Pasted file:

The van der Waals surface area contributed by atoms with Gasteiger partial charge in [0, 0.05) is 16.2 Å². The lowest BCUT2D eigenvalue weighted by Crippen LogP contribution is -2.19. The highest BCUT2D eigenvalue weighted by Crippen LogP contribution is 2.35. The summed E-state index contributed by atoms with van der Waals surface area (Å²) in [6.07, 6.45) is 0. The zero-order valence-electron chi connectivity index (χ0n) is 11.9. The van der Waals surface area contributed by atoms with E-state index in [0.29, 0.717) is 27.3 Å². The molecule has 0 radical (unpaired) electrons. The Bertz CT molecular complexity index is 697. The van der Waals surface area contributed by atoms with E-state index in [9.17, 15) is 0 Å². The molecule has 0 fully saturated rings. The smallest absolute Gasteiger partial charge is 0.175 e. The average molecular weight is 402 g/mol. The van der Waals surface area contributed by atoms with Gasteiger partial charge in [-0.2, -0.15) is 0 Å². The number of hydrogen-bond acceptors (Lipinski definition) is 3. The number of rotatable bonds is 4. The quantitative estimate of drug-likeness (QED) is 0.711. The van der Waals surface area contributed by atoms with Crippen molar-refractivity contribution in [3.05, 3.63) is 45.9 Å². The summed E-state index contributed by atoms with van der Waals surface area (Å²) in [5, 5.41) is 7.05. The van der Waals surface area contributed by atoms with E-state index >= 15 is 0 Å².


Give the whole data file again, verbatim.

The van der Waals surface area contributed by atoms with Gasteiger partial charge in [0, 0.05) is 16.2 Å². The lowest BCUT2D eigenvalue weighted by Crippen LogP contribution is -2.19. The highest BCUT2D eigenvalue weighted by Crippen LogP contribution is 2.35. The summed E-state index contributed by atoms with van der Waals surface area (Å²) in [6.07, 6.45) is 0. The zero-order valence-electron chi connectivity index (χ0n) is 11.9. The van der Waals surface area contributed by atoms with E-state index in [0.29, 0.717) is 27.3 Å². The molecule has 0 radical (unpaired) electrons. The Bertz CT molecular complexity index is 697. The van der Waals surface area contributed by atoms with E-state index in [9.17, 15) is 0 Å². The molecule has 0 fully saturated rings. The smallest absolute Gasteiger partial charge is 0.175 e. The average molecular weight is 402 g/mol. The van der Waals surface area contributed by atoms with Gasteiger partial charge in [-0.2, -0.15) is 0 Å². The number of hydrogen-bond acceptors (Lipinski definition) is 3. The number of rotatable bonds is 4. The quantitative estimate of drug-likeness (QED) is 0.711. The van der Waals surface area contributed by atoms with Crippen molar-refractivity contribution in [3.05, 3.63) is 45.9 Å². The summed E-state index contributed by atoms with van der Waals surface area (Å²) in [5, 5.41) is 7.05. The van der Waals surface area contributed by atoms with E-state index >= 15 is 0 Å².